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Trouble Shooting My Electric Fence

Troubleshooting My Electric Fence

Last week I went to check our three reel system that surrounds our garden and hens.  There was max 3000v on each line – this is not enough power.  I couldn’t understand it .  I really need 6000-9000v to keep the cattle and sheep out.  Nothing had been changed or moved anything and as far as I could see there were no faults.  I will go through the checks I did below to trouble shooting my electric fence and so in-turn this will show you how to get the best from your fence.

Check Energiser

Our system runs from a water proof outside mains socket.  A cable runs from the socket to a waterproof box which houses our Hotline Gemini 120 energiser.  We have had builders in recently and switches do get inadvertently switched off.  It has happened twice before.  So, I checked the socket but it was on.  I checked the energiser and it was pulsing as usual.  The box was sealed and there was no water affecting the energiser.

Check Battery

If we had been running our system from a battery operated energiser I would have checked the battery out-put, perhaps recharged the battery to see if this was the problem.  If it was a dual powered energiser and wasn’t working from the battery I would have checked it from the mains.

Check Fencing

I picked up our KV10 Tester and walked around the fence.  I made sure the 3 way switch/cut out switch was in the correct position to feed power to the fence.  Checked the power at the start of the fence where the lead out cable connects (still 3000v).  Looked at the connections, the reels, the insulators, plastic posts, grass levels and gate way to ensure there was no shorting.  Everything was as it should have been.  A little grass touching the bottom line but nothing that would have taken so much power out of the system. (If I had been checking our electric poultry netting I would have checked: connections to the fence, that the metal prongs of the posts didn’t hook over a live line of the fencing, that the hotgate was connected correctly, that the guy ropes were keeping the fencing taut and that the live lines were not touching the ground or grass).

Check Earth Stake

Still one more thing to check.  I walked back to the earth stake having found no shorts on the fence.  I must admit I was beginning to worry… maybe I had missed something else.  But when I reached the earth stake I realised what the problem was…. The builders had knocked the earth stake and as they had done this the lead out cable had come detached from the earth stake.  The bare end of the lead out earth cable was stuck in the ground.  This was enough to give the fence 3000v but not as much power as I wanted down my fence.  I turned the whole system off at the mains and reattached the lead out to the earth stake.  I also moved the earth stake and pushed it into the ground as far as I could.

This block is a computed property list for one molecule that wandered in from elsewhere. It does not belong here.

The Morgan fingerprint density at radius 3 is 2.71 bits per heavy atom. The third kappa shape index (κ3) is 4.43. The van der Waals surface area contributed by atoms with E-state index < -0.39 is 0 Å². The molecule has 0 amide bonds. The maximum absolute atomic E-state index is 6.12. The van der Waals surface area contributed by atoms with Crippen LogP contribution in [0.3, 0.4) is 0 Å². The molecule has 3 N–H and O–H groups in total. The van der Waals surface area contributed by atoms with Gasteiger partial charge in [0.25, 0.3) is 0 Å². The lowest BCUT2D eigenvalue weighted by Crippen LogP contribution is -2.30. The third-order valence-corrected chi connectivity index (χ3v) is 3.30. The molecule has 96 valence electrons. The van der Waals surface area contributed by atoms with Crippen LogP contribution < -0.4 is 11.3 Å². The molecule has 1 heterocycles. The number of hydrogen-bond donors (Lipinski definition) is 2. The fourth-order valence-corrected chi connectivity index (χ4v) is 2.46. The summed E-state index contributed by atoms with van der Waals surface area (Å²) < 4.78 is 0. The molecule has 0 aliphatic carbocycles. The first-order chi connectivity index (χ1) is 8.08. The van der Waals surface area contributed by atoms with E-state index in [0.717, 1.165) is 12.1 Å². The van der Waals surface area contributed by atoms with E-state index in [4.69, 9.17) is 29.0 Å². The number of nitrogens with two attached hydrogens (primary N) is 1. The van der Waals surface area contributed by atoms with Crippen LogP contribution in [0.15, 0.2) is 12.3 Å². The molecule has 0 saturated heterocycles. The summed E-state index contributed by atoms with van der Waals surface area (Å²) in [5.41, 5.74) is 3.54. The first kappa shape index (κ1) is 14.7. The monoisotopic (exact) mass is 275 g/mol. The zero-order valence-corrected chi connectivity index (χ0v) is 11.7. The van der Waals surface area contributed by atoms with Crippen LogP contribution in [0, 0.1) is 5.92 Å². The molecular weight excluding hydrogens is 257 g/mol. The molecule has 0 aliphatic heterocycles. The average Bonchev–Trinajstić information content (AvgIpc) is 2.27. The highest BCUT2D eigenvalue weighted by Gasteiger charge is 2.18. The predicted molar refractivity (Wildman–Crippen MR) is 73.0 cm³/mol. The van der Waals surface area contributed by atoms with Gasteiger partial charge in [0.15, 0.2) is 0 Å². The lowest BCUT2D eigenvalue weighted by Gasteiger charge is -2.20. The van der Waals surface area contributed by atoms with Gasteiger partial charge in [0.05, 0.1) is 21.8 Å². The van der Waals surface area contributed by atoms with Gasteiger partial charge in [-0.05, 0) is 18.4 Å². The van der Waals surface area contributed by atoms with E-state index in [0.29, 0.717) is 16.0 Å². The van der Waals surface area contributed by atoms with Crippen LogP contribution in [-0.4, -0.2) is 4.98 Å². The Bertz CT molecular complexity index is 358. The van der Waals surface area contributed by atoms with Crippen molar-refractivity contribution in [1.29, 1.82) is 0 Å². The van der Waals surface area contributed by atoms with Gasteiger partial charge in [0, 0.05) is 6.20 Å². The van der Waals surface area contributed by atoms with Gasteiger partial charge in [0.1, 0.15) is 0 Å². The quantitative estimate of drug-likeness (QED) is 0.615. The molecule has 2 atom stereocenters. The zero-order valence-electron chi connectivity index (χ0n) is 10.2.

Everything was turned back on again and then walked over to test the fence… wooosh it was back up at 9000v!  It is clear to see that an earth stake is an integral part of an electric fencing system.  Sometimes it is the simplest of things that can make a fence drop its power.  So when trouble shooting my electric fence it is clear to see that it is always worth checking these in order:

  1. Check energiser
  2. Check your battery
  3. Check your fencing
  4. Check your earthing

My advice would be never go out to your electric fence without your fence tester … this will make your life a whole load easier and you won’t have to get a zap yourself!!

We are always keen to talk electric fencing.  If you have a problem with your electric fence or need some help to develop a system get in touch:

email: or call: 01620 860058

Meriel Younger

About Meriel Younger

Farmers daughter (my mother was the farmer!) with many years experience of farming, equestrian and electric fencing. Living the 'good life' and forever trying to find the perfect work/life balance!
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